The parable of the wedding feast.
Jesus again in reply spoke to [the chief priests and elders of the people] in parables, saying, "The kingdom of heaven may be likened to a king who gave a wedding feast for his son. He dispatched his servants to summon the invited guests to the feast, but they refused to come. A second time he sent other servants, saying, 'Tell those invited: "Behold, I have prepared my banquet, my calves and fattened cattle are killed, and everything is ready; come to the feast."' Some ignored the invitation and went away, one to his farm, another to his business. The rest laid hold of his servants, mistreated them, and killed them. The king was enraged and sent his troops, destroyed those murderers, and burned their city. Then he said to his servants, 'The feast is ready, but those who were invited were not worthy to come. Go out, therefore, into the main roads and invite to the feast whomever you find.' The servants went out into the streets and gathered all they found, bad and good alike, and the hall was filled with guests. But when the king came in to meet the guests he saw a man there not dressed in a wedding garment. He said to him, 'My friend, how is it that you came in here without a wedding garment?' But he was reduced to silence. Then the king said to his attendants, 'Bind his hands and feet, and cast him into the darkness outside, where there will be wailing and grinding of teeth.' Many are invited, but few are chosen."
Who gets invited
to the Kingdom of God?
A king who gives a wedding feast for his son will invite other royalties, the elite class, and very important persons. Commoners will less likely be invited. The double invitation allows the potential guests to know who will be attending and whether everything has been arranged properly. If the right people are coming, they will also come.
For some reason, the guests disapprove of the arrangements the king is making. They offer flimsy reasons as face-saving ways of turning down the invitation. Others challenge the king's honor directly by killing his slaves. This insult to the king demands redress, and the king obliges: He kills the murderers and burns their cities.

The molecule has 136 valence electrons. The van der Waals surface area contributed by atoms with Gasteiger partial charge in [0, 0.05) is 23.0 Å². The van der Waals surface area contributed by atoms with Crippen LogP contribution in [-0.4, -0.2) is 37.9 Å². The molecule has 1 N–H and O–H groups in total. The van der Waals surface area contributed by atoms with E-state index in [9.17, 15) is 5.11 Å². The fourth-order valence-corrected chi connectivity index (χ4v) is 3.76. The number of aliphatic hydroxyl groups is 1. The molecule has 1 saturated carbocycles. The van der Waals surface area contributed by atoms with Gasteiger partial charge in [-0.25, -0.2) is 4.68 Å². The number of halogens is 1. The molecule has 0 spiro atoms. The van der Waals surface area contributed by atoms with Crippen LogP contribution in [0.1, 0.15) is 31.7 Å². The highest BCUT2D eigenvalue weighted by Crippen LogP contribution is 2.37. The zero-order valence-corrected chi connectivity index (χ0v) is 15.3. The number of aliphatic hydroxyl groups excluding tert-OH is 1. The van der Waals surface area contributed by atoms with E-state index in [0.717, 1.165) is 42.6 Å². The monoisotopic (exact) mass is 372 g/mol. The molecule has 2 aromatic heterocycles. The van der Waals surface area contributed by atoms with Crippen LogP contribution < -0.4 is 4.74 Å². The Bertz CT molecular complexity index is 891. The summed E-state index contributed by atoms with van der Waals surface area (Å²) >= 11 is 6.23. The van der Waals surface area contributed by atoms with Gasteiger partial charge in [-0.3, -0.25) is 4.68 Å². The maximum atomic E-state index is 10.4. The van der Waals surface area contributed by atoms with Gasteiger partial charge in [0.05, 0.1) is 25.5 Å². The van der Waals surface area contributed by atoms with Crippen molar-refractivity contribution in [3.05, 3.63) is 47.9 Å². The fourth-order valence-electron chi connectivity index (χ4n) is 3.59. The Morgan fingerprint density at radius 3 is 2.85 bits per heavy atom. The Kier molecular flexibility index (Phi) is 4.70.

The king solidifies his honor by avenging himself on those who shame him, but he does something unexpected: he breaks the rules of honor and shame by inviting the non-elites to the feast. This may prompt the royalties and other elites to cut ties with him.
Worse, even from the non-elites, someone shames the king by not wearing the proper garment provided by him. The king has no choice but to shame him and throw him out from the banquet hall.
The parable mirrors God's kingdom, but we should be careful in allegorizing it. God is not like a king who will kill those who insult him. Rather, the parable is directed by Jesus to His "elite" opponents from Jerusalem. They view the kingdom as something rigid and exclusive, whereas Jesus preaches a kingdom to which everyone is invited. In Jesus and through Jesus, God opens the kingdom to all -- Jews and pagans alike.
SOURCE: "365 Days with the Lord 2014," ST. PAULS Philippines, 7708 St. Paul Rd., SAV, Makati City (Phils.,); Tel.: 895-9701; Fax 895-7328; E-mail: email@example.com; Website: http://www.stpauls.ph.